High Net Worth Parenting… Raising Children of Character in the Land of Plenty
September 16, 2019
By Lise Stewart
Creating Your Parenting Intent Plan
Jan and Craig met in college as part of a small tech team that formed as a result of a class project. They fell madly in love, broke up twice and finally tied the knot, seven years after their first date. During those seven busy years, the young couple, with the help of two additional partners, built a successful data processing company. After their marriage, Jan and Craig continued to work hard, often logging 17-hour days and riding the wave of a technology breakthrough that had several large multinational firms knocking on their door. Finally, in 2007, the company sold, releasing both Jan and Craig from their current positions and netting the couple well over $30M in cash. The timing was right, providing a wonderful financial safety net just before the market crashed and creating opportunities to invest in new opportunities while stock prices were low. So, their wealth continued to grow. In 2008, Jan gave birth to her first son, Daniel. Two years later, the couple had twins, Rebecca and Samuel.
The early years with the children were busy, but fun. Both Jan and Craig took an active role in raising their young family and they were committed to providing a worldly education and exposure to new cultures and opportunities. However, once the children began to attend a nearby private school, the couple became alarmed. They found their children making friends with families whose values differed greatly from their own. Some afterschool ‘play dates’ meant visiting the homes of families where the parents were either absent or present but aloof. New pals lived in opulent homes with incredible displays of toys, games and equipment, most of which went unused and unappreciated. Sometimes these children seemed out of control, displaying behavior that screamed for attention. Other times the children seemed sad and lonely and clung to Jan or Craig for affection.
This prompted the couple to examine their own lifestyle and values. Both had grown up in solid, quiet, hard-working families in the Midwest. While not affiliated with any particular religious tradition, they wanted their children to grow up with ‘strong moral values,’ a sense of community, a commitment to philanthropy, an appreciation of different cultures and lifestyles and a solid self-esteem that would help guide their decisions in the future. To this end, we were engaged to help with this process and introduced the concept of a Parenting Intent Document.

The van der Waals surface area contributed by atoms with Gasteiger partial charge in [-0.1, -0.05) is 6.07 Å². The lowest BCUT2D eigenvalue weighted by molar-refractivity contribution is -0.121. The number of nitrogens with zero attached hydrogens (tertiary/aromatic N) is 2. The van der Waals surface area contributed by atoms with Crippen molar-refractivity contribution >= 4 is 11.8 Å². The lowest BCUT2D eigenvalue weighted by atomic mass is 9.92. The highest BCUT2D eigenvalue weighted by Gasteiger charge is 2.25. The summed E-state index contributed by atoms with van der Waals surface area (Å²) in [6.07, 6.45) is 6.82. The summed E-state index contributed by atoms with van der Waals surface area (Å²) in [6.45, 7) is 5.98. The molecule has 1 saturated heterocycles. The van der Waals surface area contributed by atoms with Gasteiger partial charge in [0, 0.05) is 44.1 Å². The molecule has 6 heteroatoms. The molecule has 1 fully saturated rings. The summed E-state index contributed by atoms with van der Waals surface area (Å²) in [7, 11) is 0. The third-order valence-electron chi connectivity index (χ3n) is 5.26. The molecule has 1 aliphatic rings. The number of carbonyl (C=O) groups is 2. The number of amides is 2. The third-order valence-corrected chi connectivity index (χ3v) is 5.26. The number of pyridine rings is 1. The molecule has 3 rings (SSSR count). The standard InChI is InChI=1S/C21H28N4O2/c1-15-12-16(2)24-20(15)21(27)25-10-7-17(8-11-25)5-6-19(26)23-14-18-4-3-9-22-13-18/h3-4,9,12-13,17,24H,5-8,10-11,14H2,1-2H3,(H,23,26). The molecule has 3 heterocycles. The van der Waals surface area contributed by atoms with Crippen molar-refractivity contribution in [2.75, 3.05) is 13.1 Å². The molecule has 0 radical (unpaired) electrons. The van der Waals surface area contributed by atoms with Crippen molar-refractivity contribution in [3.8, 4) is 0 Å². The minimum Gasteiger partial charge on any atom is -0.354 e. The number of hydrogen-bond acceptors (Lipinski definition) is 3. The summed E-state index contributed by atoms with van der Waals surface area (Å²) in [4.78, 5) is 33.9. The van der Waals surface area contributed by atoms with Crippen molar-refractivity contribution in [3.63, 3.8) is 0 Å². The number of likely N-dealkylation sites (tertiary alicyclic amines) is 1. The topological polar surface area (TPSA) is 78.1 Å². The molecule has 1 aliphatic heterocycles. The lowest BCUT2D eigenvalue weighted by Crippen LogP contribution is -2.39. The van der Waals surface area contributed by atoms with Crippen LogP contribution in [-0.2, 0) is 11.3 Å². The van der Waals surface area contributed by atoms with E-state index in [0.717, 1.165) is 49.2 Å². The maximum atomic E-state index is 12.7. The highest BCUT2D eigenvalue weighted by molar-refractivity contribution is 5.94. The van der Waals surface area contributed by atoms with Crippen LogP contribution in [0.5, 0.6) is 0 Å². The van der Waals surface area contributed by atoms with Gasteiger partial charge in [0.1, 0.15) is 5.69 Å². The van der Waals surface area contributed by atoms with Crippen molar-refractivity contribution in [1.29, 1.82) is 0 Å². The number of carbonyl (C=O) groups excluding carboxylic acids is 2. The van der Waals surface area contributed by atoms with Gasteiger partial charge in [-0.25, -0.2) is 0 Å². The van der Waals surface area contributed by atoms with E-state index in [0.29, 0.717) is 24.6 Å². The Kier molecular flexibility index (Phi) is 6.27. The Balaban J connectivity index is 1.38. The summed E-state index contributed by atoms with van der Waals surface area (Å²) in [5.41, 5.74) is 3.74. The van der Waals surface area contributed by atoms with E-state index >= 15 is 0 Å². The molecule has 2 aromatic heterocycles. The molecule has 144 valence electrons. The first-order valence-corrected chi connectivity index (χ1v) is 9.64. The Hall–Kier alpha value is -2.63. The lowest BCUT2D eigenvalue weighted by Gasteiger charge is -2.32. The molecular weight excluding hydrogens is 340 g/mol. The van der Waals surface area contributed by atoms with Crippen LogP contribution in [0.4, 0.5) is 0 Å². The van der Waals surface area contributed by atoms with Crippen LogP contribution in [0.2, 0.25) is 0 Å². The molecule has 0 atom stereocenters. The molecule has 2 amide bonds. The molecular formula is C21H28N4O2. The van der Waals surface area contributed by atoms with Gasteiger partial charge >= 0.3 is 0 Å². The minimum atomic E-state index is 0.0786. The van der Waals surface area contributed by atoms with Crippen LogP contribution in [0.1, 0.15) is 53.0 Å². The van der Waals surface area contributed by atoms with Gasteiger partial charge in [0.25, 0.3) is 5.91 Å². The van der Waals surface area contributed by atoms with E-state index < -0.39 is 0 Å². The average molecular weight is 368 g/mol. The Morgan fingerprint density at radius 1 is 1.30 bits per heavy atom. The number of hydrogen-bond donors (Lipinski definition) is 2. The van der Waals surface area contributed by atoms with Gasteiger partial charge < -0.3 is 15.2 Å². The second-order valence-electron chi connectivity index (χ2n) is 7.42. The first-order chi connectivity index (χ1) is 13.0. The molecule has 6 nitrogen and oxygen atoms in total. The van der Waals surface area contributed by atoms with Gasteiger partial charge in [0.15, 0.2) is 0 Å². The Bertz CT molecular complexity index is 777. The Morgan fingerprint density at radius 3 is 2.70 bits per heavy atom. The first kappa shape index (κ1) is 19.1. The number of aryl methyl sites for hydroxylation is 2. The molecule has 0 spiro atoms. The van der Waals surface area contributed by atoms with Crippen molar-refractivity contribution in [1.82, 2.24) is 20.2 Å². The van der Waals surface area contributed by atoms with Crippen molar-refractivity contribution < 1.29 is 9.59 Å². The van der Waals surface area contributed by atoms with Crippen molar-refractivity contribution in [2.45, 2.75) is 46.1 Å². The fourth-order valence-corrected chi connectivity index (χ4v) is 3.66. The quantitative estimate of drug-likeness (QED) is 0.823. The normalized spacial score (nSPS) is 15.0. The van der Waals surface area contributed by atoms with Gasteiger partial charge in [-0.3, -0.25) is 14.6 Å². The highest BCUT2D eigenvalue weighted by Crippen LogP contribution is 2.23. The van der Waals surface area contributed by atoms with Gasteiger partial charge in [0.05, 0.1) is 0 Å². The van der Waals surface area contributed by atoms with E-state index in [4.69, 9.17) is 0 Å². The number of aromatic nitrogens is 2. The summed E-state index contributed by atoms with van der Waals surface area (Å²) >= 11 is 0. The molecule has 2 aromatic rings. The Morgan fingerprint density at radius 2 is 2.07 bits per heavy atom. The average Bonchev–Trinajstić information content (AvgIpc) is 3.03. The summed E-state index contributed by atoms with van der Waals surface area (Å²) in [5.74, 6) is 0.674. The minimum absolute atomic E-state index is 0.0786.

A Parenting Intent Document outlines the characteristics and skills that parents want their children to develop and display when they are ‘ready to launch.’ In many cases it is the first opportunity that parents have taken to both think about and articulate what these skills and characteristics might be and what role, specifically they will take in helping their children along this path.
First, the couple was asked to describe a successful parenting outcome. This consisted of questions such as “How will you know that you have raised a child who is prepared for the world?” “What actions might your child take, or attributes might they demonstrate if their self-esteem is healthy?” “What are the life outcomes that you would like to see?”
Jan and Craig developed the following list:
- Our children will be able to develop and sustain a healthy relationship with a life partner.
- Our children will be able to make healthy choices that nourish both their physical bodies and intellectual minds.
- Our children will be able to undertake meaningful and fulfilling work that provides them with the lifestyle of their personal choosing, be it humble or lavish or anywhere in between.
- Our children will display kindness, compassion and willingness to understand and engage with others, no matter the difference in social standing, cultural and/or political differences.